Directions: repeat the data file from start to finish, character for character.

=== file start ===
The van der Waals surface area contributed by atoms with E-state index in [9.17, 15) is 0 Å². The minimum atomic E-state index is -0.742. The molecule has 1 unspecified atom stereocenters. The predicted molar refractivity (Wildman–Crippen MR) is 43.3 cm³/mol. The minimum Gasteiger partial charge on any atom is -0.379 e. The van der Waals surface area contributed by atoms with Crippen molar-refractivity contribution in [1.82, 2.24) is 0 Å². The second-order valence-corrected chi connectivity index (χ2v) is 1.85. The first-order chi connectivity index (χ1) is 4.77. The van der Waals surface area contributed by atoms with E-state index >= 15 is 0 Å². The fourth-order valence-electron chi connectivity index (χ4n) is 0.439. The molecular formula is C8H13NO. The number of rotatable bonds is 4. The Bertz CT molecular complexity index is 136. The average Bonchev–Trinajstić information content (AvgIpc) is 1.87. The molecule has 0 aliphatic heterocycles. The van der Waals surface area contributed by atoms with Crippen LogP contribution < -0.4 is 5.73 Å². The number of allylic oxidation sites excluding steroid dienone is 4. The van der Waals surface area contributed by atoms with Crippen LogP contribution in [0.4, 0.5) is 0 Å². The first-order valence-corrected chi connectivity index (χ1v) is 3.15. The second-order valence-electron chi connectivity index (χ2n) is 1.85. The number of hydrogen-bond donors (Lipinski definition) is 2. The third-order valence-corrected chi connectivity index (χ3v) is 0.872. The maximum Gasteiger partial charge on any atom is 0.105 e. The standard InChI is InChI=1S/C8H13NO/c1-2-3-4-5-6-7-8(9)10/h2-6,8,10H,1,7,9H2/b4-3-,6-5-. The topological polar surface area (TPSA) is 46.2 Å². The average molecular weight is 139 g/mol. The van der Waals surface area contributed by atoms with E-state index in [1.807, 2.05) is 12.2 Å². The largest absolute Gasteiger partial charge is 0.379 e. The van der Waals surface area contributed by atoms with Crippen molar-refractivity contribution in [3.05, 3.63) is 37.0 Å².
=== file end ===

The van der Waals surface area contributed by atoms with E-state index in [9.17, 15) is 0 Å². The minimum atomic E-state index is -0.742. The molecule has 1 unspecified atom stereocenters. The predicted molar refractivity (Wildman–Crippen MR) is 43.3 cm³/mol. The minimum Gasteiger partial charge on any atom is -0.379 e. The van der Waals surface area contributed by atoms with Crippen molar-refractivity contribution in [1.82, 2.24) is 0 Å². The second-order valence-corrected chi connectivity index (χ2v) is 1.85. The first-order chi connectivity index (χ1) is 4.77. The van der Waals surface area contributed by atoms with E-state index >= 15 is 0 Å². The fourth-order valence-electron chi connectivity index (χ4n) is 0.439. The molecular formula is C8H13NO. The number of rotatable bonds is 4. The Bertz CT molecular complexity index is 136. The average Bonchev–Trinajstić information content (AvgIpc) is 1.87. The molecule has 0 aliphatic heterocycles. The van der Waals surface area contributed by atoms with Crippen LogP contribution < -0.4 is 5.73 Å². The number of allylic oxidation sites excluding steroid dienone is 4. The van der Waals surface area contributed by atoms with Crippen LogP contribution in [0.4, 0.5) is 0 Å². The first-order valence-corrected chi connectivity index (χ1v) is 3.15. The second-order valence-electron chi connectivity index (χ2n) is 1.85. The number of hydrogen-bond donors (Lipinski definition) is 2. The third-order valence-corrected chi connectivity index (χ3v) is 0.872. The maximum Gasteiger partial charge on any atom is 0.105 e. The standard InChI is InChI=1S/C8H13NO/c1-2-3-4-5-6-7-8(9)10/h2-6,8,10H,1,7,9H2/b4-3-,6-5-. The topological polar surface area (TPSA) is 46.2 Å². The average molecular weight is 139 g/mol. The van der Waals surface area contributed by atoms with E-state index in [1.807, 2.05) is 12.2 Å². The largest absolute Gasteiger partial charge is 0.379 e. The van der Waals surface area contributed by atoms with Crippen molar-refractivity contribution in [3.05, 3.63) is 37.0 Å².